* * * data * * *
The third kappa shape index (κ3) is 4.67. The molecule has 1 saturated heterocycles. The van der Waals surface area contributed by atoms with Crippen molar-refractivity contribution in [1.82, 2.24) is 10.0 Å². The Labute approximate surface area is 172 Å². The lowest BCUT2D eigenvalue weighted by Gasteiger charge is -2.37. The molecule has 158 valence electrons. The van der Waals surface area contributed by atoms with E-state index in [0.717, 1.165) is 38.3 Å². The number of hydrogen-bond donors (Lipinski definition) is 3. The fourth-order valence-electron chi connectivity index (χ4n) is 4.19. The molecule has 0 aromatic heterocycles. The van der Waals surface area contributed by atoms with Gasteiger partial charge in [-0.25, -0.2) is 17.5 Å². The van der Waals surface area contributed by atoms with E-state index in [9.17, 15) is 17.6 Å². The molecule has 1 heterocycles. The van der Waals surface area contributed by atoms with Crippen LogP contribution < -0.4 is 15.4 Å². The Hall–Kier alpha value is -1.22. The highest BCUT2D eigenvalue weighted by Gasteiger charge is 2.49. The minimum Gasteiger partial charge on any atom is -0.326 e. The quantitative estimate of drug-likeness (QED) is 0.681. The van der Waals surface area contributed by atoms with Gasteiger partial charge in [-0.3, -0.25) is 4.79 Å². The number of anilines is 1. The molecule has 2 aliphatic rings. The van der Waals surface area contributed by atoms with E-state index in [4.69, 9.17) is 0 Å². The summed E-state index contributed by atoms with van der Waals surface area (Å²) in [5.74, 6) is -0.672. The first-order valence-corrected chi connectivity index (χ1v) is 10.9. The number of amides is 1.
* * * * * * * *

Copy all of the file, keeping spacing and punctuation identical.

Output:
The third kappa shape index (κ3) is 4.67. The molecule has 1 saturated heterocycles. The van der Waals surface area contributed by atoms with Crippen molar-refractivity contribution in [1.82, 2.24) is 10.0 Å². The Labute approximate surface area is 172 Å². The lowest BCUT2D eigenvalue weighted by Gasteiger charge is -2.37. The molecule has 158 valence electrons. The van der Waals surface area contributed by atoms with E-state index in [0.717, 1.165) is 38.3 Å². The number of hydrogen-bond donors (Lipinski definition) is 3. The fourth-order valence-electron chi connectivity index (χ4n) is 4.19. The molecule has 0 aromatic heterocycles. The van der Waals surface area contributed by atoms with Gasteiger partial charge in [-0.25, -0.2) is 17.5 Å². The van der Waals surface area contributed by atoms with E-state index in [9.17, 15) is 17.6 Å². The molecule has 1 heterocycles. The van der Waals surface area contributed by atoms with Crippen LogP contribution < -0.4 is 15.4 Å². The Hall–Kier alpha value is -1.22. The highest BCUT2D eigenvalue weighted by Gasteiger charge is 2.49. The minimum Gasteiger partial charge on any atom is -0.326 e. The quantitative estimate of drug-likeness (QED) is 0.681. The van der Waals surface area contributed by atoms with Gasteiger partial charge in [-0.3, -0.25) is 4.79 Å². The number of anilines is 1. The molecule has 2 aliphatic rings. The van der Waals surface area contributed by atoms with E-state index in [4.69, 9.17) is 0 Å². The summed E-state index contributed by atoms with van der Waals surface area (Å²) in [5.74, 6) is -0.672. The first-order valence-corrected chi connectivity index (χ1v) is 10.9. The number of amides is 1.